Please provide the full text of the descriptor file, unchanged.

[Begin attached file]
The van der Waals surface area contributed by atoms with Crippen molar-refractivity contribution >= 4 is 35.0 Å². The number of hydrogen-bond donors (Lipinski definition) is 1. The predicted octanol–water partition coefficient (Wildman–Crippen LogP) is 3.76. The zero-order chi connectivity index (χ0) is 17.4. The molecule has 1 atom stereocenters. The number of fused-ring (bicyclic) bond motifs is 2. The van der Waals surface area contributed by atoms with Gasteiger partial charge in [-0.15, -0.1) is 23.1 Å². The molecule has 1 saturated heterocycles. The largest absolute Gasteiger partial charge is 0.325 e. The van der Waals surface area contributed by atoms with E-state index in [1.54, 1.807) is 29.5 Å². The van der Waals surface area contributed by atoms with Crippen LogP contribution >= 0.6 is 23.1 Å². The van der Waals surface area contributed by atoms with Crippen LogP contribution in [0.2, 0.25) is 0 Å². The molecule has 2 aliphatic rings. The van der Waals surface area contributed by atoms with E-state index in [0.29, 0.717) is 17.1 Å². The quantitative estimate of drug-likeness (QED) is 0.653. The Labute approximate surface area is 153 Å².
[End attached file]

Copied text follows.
The van der Waals surface area contributed by atoms with Crippen molar-refractivity contribution >= 4 is 35.0 Å². The number of hydrogen-bond donors (Lipinski definition) is 1. The predicted octanol–water partition coefficient (Wildman–Crippen LogP) is 3.76. The zero-order chi connectivity index (χ0) is 17.4. The molecule has 1 atom stereocenters. The number of fused-ring (bicyclic) bond motifs is 2. The van der Waals surface area contributed by atoms with Gasteiger partial charge in [-0.15, -0.1) is 23.1 Å². The molecule has 1 saturated heterocycles. The largest absolute Gasteiger partial charge is 0.325 e. The van der Waals surface area contributed by atoms with E-state index in [1.54, 1.807) is 29.5 Å². The van der Waals surface area contributed by atoms with Crippen LogP contribution >= 0.6 is 23.1 Å². The van der Waals surface area contributed by atoms with Crippen LogP contribution in [0.2, 0.25) is 0 Å². The molecule has 2 aliphatic rings. The van der Waals surface area contributed by atoms with E-state index in [0.29, 0.717) is 17.1 Å². The quantitative estimate of drug-likeness (QED) is 0.653. The Labute approximate surface area is 153 Å².